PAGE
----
If you’re a CMO, you know better than anyone how your role has transformed over the past few years. CMOs are no longer an advertising cost center, isolated within their organizations with accountability for secondary digital projects.
Today, they are full-blown digital players, charged with profit and loss and caring for the entire customer lifecycle. If your company has a digital customer-facing project underway, it’s a sure bet that the buck stops with the CMO.
As customers increasingly interact with brands via digital touchpoints, new-age digital CMOs must focus on creating unforgettable digital experiences. Smart CMOs realize that the digital customer experience is both an urgent priority and a key factor in driving revenue.
If great digital experiences are so important, however, why aren’t more CMOs successful at delivering them? A recent survey by Forrester Consulting reveals a shocking reality: More than 60 percent of digital experience projects fail. Let me repeat that: The majority of digital experience projects — the very same projects CMOs are banking on to succeed -- “sometimes” or “often” fail.
Why is this happening? And more importantly, how can CMOs avoid the career-limiting result of project failure?
There are three primary reasons why a CMO’s digital project may fail to deliver the results they were hoping to achieve:
- The CMO believes that his/her organization’s existing legacy technology will be sufficient to power today’s and tomorrow’s digital experience projects
- The CMO isn’t putting the customer first, or doesn’t fully understand the Age of the Customer in which all businesses now operate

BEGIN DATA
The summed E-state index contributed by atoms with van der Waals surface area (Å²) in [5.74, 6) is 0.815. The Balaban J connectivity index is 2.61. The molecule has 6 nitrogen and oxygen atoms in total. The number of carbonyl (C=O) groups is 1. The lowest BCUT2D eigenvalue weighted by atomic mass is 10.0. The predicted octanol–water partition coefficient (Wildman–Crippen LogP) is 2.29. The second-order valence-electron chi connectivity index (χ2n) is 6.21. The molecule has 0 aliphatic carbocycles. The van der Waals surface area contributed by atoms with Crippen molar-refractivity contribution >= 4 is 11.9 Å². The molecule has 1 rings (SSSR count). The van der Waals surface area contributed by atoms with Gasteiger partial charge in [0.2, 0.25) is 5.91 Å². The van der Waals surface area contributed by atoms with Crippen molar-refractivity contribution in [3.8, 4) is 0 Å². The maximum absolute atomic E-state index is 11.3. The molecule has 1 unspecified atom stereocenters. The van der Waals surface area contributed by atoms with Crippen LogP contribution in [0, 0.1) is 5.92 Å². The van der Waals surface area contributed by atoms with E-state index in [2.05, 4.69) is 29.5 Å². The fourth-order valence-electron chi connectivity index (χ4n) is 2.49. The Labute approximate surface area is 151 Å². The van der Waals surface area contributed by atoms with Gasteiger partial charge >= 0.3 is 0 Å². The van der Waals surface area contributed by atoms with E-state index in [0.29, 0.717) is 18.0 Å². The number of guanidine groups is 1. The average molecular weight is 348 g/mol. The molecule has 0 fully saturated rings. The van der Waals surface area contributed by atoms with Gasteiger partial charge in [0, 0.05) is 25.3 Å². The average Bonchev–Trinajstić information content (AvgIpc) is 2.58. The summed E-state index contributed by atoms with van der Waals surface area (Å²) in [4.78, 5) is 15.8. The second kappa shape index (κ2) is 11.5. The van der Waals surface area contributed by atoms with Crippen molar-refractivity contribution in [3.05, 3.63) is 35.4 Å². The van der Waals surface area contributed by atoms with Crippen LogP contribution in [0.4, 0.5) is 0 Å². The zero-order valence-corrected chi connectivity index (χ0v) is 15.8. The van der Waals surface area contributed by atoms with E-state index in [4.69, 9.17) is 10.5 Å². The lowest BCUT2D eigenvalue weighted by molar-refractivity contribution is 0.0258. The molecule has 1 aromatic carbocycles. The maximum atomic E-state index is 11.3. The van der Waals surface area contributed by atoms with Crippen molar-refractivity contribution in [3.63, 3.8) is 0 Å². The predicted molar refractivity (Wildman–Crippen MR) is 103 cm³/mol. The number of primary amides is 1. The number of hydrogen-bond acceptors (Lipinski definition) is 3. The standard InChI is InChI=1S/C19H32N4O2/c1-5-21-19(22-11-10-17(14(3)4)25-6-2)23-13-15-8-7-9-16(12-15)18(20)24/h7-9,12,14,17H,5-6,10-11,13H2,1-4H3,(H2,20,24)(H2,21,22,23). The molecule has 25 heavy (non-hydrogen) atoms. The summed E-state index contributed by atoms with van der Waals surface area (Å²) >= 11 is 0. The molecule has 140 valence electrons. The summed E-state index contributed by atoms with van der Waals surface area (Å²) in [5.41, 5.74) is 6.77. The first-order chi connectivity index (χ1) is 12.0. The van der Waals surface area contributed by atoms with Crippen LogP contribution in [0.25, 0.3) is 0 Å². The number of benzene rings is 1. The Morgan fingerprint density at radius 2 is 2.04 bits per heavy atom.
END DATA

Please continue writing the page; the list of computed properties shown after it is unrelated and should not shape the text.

- The CMO, or other key stakeholders in an organization, lack the necessary “digital maturity” to deliver successful digital projects
Most companies large enough to have a CMO already use digital commerce and back-office enterprise technology. What Forrester found when it surveyed 102 executives across industries is that the greatest threat to successfully launching digital projects is relying on outdated technology and “hard wiring” old technology platforms to new customer-facing digital experiences.
Fifty-seven percent of respondents told Forrester Consulting that they currently drive their digital experiences by wiring them directly to legacy business platforms (of course, these are the same executives who said 60 percent of their digital projects fail). This pattern of direct integration does not bode well for digital delivery that is practical and cost-effective because:
- Hardwiring digital touchpoints is not scalable. New touchpoints emerge quickly as new technology comes to market, such as the case of the Apple Watch. As a result, the traditional approach of integrating each digital project separately to multiple backend platforms is unsustainable.
- It’s risky and expensive. Great digital experiences come from connecting multiple systems, such as CRM, CMS, analytics and e-commerce. Integrating each system into your digital project requires special technology skill. Nearly half of survey respondents felt that the lack of skilled resources hindered their ability to deliver a project. Making things worse, most of the coveted resources are locked up in the IT department -- 80 percent of companies need the direct involvement of IT to create digital projects.